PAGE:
What this means, is that in the circuit switching mode, there is a dedicated path by which data travels from the source to the destination. In packet switching mode, this is not the case. The hub or the router, which acts as the intermediary, decides the best path for sending or receiving the data packets that gives this process more flexibility with increased efficiency.
The future of networking was based on this skeleton. Further down the line, the TCP/IP (Transmission Control Protocol/Internet Protocol) was developed since the Network Control Protocol of NCP, which was in use at that time, did not have the ability to address networks (and machines) further downstream than a destination IMP. This was the main driving force behind the development of another protocol which we know as TCP/IP, today.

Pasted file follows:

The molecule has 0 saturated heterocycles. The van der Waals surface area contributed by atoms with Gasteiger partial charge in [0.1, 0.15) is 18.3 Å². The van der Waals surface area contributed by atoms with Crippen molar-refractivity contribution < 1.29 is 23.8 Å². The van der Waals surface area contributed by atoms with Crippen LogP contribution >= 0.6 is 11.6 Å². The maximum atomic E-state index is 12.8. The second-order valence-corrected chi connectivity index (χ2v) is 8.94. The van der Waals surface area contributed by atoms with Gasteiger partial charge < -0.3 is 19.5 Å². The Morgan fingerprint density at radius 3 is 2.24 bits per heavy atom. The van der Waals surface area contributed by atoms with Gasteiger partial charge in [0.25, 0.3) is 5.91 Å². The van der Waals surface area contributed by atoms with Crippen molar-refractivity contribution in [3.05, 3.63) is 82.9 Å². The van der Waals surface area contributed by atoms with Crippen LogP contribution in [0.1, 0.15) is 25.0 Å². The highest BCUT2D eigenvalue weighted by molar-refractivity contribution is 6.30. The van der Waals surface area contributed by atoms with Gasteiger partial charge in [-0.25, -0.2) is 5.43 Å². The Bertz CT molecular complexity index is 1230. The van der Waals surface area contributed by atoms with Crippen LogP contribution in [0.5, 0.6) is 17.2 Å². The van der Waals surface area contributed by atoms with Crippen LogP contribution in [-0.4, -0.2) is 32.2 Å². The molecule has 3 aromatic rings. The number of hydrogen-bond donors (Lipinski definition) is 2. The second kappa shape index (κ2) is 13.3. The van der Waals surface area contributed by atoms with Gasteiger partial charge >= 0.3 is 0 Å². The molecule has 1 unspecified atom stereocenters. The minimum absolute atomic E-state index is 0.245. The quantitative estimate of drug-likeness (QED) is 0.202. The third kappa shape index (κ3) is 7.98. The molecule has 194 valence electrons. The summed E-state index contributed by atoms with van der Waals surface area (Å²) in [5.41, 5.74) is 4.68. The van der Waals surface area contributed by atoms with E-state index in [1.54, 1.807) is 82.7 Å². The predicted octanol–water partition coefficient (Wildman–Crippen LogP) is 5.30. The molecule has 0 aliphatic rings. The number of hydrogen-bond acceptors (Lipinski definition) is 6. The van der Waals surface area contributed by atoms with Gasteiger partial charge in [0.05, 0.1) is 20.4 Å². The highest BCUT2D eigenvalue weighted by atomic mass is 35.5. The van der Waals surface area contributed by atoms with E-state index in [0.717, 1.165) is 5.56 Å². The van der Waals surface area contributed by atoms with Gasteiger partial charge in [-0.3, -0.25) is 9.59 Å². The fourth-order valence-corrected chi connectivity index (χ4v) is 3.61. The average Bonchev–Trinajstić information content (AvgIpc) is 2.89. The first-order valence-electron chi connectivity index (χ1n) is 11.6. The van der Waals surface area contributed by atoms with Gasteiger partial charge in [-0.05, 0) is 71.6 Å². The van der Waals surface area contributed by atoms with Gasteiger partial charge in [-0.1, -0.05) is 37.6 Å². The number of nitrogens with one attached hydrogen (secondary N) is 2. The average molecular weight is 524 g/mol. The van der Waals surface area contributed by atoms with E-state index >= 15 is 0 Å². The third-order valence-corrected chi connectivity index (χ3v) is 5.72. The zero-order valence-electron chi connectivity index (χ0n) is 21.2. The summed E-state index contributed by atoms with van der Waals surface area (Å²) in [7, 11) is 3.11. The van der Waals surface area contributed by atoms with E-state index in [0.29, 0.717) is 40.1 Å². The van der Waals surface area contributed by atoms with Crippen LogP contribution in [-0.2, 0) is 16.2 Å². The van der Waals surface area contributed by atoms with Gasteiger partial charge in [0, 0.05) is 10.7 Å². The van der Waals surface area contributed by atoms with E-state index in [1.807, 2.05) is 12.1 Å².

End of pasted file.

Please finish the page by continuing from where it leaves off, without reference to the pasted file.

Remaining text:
Further, down-the-line applications such as Telnet were developed, which is a very basic application for remote logging and file transfer. However, e-mail remained the biggest and single most innovation from that era. Other applications being developed at that time included packet-based voice communication (the precursor of Internet telephony), various models of file and disk sharing, and early “worm” programs that showed the concept of agents (and, of course, viruses). This form of the Internet, though, was very limited and soon the commercialisation of the fledgling Internet seemed to be a very real possibility.